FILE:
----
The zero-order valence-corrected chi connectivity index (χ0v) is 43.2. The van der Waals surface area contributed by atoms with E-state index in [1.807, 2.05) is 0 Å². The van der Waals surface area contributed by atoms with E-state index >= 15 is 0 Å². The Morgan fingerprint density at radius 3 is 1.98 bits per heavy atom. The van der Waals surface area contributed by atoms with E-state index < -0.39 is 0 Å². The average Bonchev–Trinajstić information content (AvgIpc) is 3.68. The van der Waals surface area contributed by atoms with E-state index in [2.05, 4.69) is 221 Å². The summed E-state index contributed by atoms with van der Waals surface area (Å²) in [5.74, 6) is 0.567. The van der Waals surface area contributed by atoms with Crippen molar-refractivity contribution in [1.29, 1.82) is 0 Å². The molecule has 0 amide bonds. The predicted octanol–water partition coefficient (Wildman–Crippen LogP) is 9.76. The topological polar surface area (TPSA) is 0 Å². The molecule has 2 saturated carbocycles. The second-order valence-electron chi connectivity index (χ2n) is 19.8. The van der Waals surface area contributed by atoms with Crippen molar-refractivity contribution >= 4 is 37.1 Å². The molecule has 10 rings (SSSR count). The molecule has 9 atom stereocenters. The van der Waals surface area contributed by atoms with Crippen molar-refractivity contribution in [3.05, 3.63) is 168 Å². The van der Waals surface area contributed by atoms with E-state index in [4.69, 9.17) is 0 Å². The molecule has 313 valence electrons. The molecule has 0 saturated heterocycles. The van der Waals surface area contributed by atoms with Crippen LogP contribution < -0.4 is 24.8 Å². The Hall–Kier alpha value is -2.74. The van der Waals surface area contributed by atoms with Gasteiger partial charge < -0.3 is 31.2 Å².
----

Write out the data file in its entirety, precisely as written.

The zero-order valence-corrected chi connectivity index (χ0v) is 43.2. The van der Waals surface area contributed by atoms with E-state index in [1.807, 2.05) is 0 Å². The van der Waals surface area contributed by atoms with E-state index >= 15 is 0 Å². The Morgan fingerprint density at radius 3 is 1.98 bits per heavy atom. The van der Waals surface area contributed by atoms with E-state index < -0.39 is 0 Å². The average Bonchev–Trinajstić information content (AvgIpc) is 3.68. The van der Waals surface area contributed by atoms with E-state index in [2.05, 4.69) is 221 Å². The summed E-state index contributed by atoms with van der Waals surface area (Å²) in [5.74, 6) is 0.567. The van der Waals surface area contributed by atoms with Crippen molar-refractivity contribution in [1.29, 1.82) is 0 Å². The molecule has 0 amide bonds. The predicted octanol–water partition coefficient (Wildman–Crippen LogP) is 9.76. The topological polar surface area (TPSA) is 0 Å². The molecule has 2 saturated carbocycles. The second-order valence-electron chi connectivity index (χ2n) is 19.8. The van der Waals surface area contributed by atoms with Crippen molar-refractivity contribution >= 4 is 37.1 Å². The molecule has 10 rings (SSSR count). The molecule has 9 atom stereocenters. The van der Waals surface area contributed by atoms with Crippen molar-refractivity contribution in [3.05, 3.63) is 168 Å². The van der Waals surface area contributed by atoms with E-state index in [4.69, 9.17) is 0 Å². The molecule has 313 valence electrons. The molecule has 0 saturated heterocycles. The van der Waals surface area contributed by atoms with Crippen LogP contribution < -0.4 is 24.8 Å². The Hall–Kier alpha value is -2.74. The van der Waals surface area contributed by atoms with Gasteiger partial charge < -0.3 is 31.2 Å².